Increasing Indian footprint the ISRO way - ISRO has launched 300 satellites from 26 countries earning Rs.1245 crores in 5 years
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ISRO which created a new record with PSLC recording its 50th successful launch on Wednesday has been growing from strength to strength and increasing the Indian footprint in the space race. India's workhorse rocket PSLV celebrated its 50th flight on 11th December with a successful launch of 10 satellites, including RISAT-2BR1 along with 9 other customer satellites from Japan, Italy, Israel and USA into their intended orbits.
With this latest launch ISRO has crossed the milestone of launching 300 foreign satellites which has helped its clout grow in the space and satellite technology. This has earned the government a revenue of Rs. 1245 crores in the last 5 years.
Replying to a question in Rajya Sabha yesterday, Dr Jitendra Singh Union Minister of State for Atomic Energy and Space informed the house that ISRO has launched satellites from 26 countries during the last five years and has generated a revenue of Rs. 1245 crores between 2014 and 2019. While the space agency earned Rs.252.5 crores in 2014-15, it earned Rs.324.19 crores in 2018-19 seeing an increase of nearly 30% in its revenue during the 5 year period.
Dr Jitendra Singh also informed that contracts were signed with 10 countries namely, USA, United Kingdom, Germany, Canada, Singapore, The Netherlands, Japan, Malaysia, Algeria and France in the last five years under commercial arrangements. The amount of revenue generated by ISRO from foreign satellite launches is as below:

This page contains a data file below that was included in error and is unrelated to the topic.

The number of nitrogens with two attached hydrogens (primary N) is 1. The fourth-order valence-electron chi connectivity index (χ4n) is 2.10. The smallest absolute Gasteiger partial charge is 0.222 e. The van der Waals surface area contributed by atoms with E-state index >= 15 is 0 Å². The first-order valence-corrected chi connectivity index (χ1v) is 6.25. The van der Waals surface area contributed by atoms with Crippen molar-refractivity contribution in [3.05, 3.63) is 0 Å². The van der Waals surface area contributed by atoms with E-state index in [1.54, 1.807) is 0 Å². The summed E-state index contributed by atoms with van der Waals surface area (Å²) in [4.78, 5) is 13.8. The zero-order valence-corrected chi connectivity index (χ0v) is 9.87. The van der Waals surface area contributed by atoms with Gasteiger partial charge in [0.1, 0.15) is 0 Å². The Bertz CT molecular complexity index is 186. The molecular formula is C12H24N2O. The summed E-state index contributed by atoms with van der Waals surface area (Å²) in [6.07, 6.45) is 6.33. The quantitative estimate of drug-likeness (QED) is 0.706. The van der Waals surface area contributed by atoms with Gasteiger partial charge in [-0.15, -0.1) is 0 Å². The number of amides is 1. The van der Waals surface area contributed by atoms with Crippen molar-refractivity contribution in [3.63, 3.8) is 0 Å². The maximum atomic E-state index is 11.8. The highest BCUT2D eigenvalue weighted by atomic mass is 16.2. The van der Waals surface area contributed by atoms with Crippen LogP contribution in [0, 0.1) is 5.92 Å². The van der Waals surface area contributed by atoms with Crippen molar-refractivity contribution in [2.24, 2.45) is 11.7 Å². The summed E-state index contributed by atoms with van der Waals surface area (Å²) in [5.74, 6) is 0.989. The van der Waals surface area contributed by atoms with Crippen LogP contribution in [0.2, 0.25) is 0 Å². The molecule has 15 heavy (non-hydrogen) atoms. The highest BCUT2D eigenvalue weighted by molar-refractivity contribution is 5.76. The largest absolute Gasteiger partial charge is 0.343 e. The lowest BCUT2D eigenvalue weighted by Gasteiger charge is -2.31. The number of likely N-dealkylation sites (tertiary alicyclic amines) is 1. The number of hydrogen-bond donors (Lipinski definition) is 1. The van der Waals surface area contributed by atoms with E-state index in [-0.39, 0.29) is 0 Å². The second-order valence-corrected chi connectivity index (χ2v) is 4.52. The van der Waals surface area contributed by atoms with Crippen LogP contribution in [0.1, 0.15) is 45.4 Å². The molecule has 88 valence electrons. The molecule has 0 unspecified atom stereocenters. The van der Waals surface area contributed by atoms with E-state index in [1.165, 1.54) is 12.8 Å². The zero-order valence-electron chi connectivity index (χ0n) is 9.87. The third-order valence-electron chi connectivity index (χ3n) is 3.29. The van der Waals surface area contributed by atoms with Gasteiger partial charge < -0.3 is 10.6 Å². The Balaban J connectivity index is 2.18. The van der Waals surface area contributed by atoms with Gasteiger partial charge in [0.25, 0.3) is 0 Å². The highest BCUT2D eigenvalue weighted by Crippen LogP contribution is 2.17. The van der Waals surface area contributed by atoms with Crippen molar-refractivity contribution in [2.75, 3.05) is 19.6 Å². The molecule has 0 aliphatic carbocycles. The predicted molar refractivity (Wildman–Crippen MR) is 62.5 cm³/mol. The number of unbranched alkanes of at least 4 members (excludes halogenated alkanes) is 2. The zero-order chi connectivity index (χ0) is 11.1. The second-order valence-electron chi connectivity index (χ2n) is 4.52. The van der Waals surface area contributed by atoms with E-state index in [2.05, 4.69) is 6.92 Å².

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Historic 50th Launch of PSLV
The Polar Satellite Launch Vehicle (PSLV) launched at 3:25 PM on Dec. 11 from Satish Dhawan Space Centre at Sriharikota.
The main payload, India’s advanced radar imaging satellite RISAT-2BR1, successfully separated from the rocket and deployed its solar arrays. The RISAT-2BR1 is expected to operate for five years, also supporting operations in agriculture, forestry and disaster management. RISAT stands for Radar Imaging Satellite, and this vehicle is the fourth satellite in the series, all built by ISRO.
PSLV also deployed another nine commercial satellites into their intended orbits. These satellites were from Israel, Italy, Japan and the U.S. and flew under a commercial agreement with New Space India Limited. Nearly 5,000 spectators attended the historic launch. 

PSLV first launched in October 1994 by ISRO. The rocket has three variants that each use four stages to bring payloads into orbit. Some of the variants use up to six strap-on boosters on the first stage to increase the rocket's launching power.
Some of the more famous payloads aboard PSLV include Chandrayaan-1, which flew to the moon in 2008 and helped discover ice water on the surface, and the Mars Orbiter Mission (MOM, or Mangalyaan), which launched to the Red Planet successfully in 2013. MOM is still operating, and India plans a follow-up mission, MOM 2, in 2024.